When I arrived at the ashram I was told it was full!
I had been reading a book about Tibetan Buddhism on the way, and one of the things mentioned was that postulants for monastic training might be left outside the monastery for 3 or 4 days before gaining entry. That was a bit of fortunate reading, and I immediately decided to do the same if I had to.
Fortunately I didn’t have to wait days, only a couple of hours, and I was given a bed in a dormitory. The ashram was quite full in those days, but then it didn’t have very much accommodation, as Father Bede was still not quite so well known as he would become later when he was much in demand internationally.
After cleaning up and getting things arranged I went to the chapel for evening service. Still up to that time I had never seen a photograph of Father Bede and I remember watching the monastics as they arrived in chapel, and wondering which one was he.
Eventually a tall, bearded, slightly-stooped old English monk with flowing grey hair entered, looking for all the world, like he had stepped out of a fantasy novel.
I again remember being very impressed by the quality of his voice, when I first had the chance to hear him speak “live”, but also I must say that his message, which was basically built around the harmony of religions on the one hand, and the interface with science on the other, very much appealed to me at the time.
I stayed at the ashram for around 5 months and it was the most revoluntionary period of my life. It was here that I first learned meditation which was to become so central to the rest of my life, and it was also here that I got my first proper introduction to Eastern religious thought.
Although I had had an interest in religion before I met Father I don’t think anybody would have said I was in any way monastically inclined, and if I am now living as a monastic myself, albeit in a different tradition, it is more due to the influence of Father Bede than anybody else.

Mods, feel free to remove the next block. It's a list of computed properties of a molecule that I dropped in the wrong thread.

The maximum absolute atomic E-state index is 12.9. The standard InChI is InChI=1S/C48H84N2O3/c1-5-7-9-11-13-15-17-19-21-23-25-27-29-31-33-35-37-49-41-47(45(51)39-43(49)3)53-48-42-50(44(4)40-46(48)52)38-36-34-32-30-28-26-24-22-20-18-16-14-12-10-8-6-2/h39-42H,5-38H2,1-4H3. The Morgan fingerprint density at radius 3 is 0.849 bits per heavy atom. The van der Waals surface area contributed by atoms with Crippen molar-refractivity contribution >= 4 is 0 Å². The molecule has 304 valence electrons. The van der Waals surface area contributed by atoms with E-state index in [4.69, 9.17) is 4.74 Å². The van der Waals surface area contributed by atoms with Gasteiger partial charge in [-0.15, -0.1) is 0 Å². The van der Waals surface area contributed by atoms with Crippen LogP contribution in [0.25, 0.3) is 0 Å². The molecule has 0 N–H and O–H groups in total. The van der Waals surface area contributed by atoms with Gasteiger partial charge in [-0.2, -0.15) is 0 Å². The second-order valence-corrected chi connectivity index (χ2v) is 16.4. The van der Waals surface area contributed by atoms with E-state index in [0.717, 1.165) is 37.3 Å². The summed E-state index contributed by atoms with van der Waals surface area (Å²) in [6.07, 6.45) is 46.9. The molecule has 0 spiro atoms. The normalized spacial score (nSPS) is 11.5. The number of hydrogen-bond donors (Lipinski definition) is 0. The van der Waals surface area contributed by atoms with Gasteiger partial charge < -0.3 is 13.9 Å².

But more than that he made religion come alive for me. I think before – at least in my life – it was more or less just one of many competing theories that I was interested in. Father though was living a truly religious life, doing that most wonderful thing, which even now I rarely come across: living what he preached.
He talked about compassion and he was compassionate; he preached about harmony, and he showed how it could be implemented; he also taught simplicity and lived a simple life – in a small mud and daub hut, with a string bed on the edge of a poor village in southern India – that was also quite revelatory.
Father’s Bede’s living example, his kindness, his openness and spirit of enquiry were the things that eventually brought religion alive to me, not as something to be discussed, but as something to be lived if it was to be meaningful – it is this quality that is lacking even today in so much religious dialogue – when you meet a saint from another religion you don’t need to be convinced of the validity of his beliefs by argument.
Here is a short video in which he talks about his experience after being hit by a stroke in 1991, this quite revolutionised his thinking, especially about the feminine aspect of religion.
photograph by Fr. Douglas Conlon